Disembodied Ego and Non-human Dasein: The Question of Anthropological Difference


The aim of this paper is to discuss the question of anthropological difference from a phenomenological perspective, taking as the point of departure Heidegger’s view on this matter and his thesis that the relationship between man and animal is basically an abyss, a chasm that cannot be overcome in any sense, through any mediation, an “abysmal bodily kinship”. In order to carry out this analysis, it is necessary to take a brief look at the problem of embodiment. After examining this question, I will turn my attention to Heidegger’s first confrontations with Husserlian phenomenology and thus to the concept of life (Leben) developed by Heidegger in his first lectures held in Freiburg. In the course of these lectures he develops, step by step, the terminology employed in Being and Time and in later works, in order to raise the question of anthropological difference. To complete the overview of the analysis concerning anthropological difference as explained from Heidegger's perspective, I will try to argue, from a hermeneutical perspective indebted to Derrida that the difference between humanitas and animalitas cannot – and should not – be conceived of as absolute.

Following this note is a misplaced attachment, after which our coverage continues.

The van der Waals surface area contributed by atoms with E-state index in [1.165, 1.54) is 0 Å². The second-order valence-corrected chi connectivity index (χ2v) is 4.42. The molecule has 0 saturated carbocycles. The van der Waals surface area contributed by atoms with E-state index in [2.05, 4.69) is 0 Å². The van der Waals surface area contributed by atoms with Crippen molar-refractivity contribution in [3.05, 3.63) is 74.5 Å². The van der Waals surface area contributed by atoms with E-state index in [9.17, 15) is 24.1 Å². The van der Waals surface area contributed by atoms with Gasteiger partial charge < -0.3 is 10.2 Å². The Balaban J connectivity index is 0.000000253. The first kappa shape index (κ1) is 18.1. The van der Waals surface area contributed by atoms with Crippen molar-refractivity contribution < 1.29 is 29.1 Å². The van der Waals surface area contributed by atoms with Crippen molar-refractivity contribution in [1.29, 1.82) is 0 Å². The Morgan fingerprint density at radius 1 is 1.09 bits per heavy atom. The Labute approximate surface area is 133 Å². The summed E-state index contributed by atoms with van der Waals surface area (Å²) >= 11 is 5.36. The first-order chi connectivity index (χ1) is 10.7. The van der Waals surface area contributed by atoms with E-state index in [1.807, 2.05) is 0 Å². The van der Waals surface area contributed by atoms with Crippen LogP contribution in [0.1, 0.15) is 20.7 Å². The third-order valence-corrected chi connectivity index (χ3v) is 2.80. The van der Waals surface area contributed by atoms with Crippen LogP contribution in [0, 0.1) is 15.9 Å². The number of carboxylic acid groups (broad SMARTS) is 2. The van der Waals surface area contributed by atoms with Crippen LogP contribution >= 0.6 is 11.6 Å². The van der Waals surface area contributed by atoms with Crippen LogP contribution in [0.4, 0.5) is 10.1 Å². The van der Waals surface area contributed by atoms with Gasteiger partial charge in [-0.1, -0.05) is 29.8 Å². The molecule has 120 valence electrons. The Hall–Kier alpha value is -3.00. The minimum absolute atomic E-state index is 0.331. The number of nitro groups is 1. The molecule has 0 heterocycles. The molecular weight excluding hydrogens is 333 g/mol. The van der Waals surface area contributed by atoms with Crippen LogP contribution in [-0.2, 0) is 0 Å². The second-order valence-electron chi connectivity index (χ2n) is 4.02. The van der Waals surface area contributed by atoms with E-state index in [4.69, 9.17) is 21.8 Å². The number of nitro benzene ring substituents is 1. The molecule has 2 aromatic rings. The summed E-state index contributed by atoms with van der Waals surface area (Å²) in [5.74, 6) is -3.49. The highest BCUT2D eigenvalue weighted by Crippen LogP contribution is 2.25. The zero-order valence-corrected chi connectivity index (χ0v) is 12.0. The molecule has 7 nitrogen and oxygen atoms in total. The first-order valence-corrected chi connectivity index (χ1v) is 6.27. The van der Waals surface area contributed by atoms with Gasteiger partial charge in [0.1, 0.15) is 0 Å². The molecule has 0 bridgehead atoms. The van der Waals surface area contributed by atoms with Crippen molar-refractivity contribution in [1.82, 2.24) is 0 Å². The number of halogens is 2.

Keywords: anthropological difference, humanism, animality, embodiment, Dasein, ego, attunement (Befindlichkeit), being-in-the-world

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